Teaching outside the box, the ninth and tenth grade English classes at Uplift Summit combined the traditional poetry found in typical high school curriculum with Slam Poetry, a mix between reciting poetry and hip-hop.
“The scholars were engaged from the very beginning of the lesson when they heard a voice and material of someone they could relate to” said High School Director Karen Evans after watching a daily lesson incorporating slam poetry.
After two weeks of analyzing poetry , freshmen scholars had the opportunity to share their own work in class performances. Scholars performed original pieces such as “Gang Time”, “Thank You, Mom” and “Slowly Finding Myself”. Many scholars said they felt this was the first time they’ve been able to truly express themselves in class, and the results were very touching.
“Our whole class was in tears” said ninth-grade teacher Britney Fletcher reflecting after one class of scholar performances.
Sophomore scholars decided to host a campus poetry slam and have twenty-six pieces lined up. Many of the scholars chose to write about social justice. Pieces like “Nothing Lasts Forever, Right”, a piece written by a scholar grappling with her dad’s deportation, and “Thank You Jesus, Gracias, Jesus” question immigration laws and current reforms. Another sophomore scholar wrote a poem called “Ruled by Society” in which he calls for action for people to take notice of the world around them. Finally, a junior scholar wrote a poem called “My Mango Story” where she reflects on her life back in El Salvador.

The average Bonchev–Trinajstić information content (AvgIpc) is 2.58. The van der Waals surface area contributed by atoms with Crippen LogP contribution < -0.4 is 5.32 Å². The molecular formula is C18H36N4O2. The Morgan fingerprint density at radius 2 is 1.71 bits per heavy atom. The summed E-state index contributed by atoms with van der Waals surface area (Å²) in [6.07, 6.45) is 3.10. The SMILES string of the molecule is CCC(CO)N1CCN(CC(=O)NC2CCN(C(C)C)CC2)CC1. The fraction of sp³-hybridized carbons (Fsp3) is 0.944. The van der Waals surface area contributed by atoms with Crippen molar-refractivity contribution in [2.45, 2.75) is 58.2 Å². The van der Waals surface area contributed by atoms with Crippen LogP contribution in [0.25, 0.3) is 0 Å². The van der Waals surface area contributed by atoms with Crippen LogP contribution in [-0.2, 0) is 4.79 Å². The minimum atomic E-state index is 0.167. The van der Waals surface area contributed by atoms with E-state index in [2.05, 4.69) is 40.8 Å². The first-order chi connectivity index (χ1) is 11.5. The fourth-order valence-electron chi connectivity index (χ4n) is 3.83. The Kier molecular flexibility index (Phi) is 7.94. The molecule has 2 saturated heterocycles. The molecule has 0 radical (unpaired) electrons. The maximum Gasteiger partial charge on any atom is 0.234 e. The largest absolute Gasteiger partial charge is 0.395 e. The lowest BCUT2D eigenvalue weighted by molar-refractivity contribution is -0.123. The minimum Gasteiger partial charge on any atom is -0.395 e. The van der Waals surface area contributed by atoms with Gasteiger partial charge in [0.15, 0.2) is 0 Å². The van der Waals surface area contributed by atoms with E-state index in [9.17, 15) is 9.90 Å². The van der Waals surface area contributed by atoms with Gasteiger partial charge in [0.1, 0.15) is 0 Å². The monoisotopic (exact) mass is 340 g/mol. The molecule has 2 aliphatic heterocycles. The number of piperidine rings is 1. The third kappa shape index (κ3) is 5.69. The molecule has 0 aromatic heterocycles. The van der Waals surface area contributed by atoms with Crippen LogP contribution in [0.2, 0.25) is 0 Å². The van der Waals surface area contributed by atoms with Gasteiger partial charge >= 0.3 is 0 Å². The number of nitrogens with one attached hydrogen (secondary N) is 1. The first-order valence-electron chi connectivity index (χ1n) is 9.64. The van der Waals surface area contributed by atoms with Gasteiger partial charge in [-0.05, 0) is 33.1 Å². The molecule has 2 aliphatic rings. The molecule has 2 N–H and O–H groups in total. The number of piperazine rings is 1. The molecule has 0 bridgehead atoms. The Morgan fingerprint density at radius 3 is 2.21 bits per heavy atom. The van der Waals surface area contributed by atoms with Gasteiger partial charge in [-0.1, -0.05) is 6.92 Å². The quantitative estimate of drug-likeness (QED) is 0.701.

These pieces and others will be performed on Thursday, Dec. 12 at Uplift Summit at 6:30pm. The event will serve as a fundraiser for a sophomore who recently lost his home in a fire.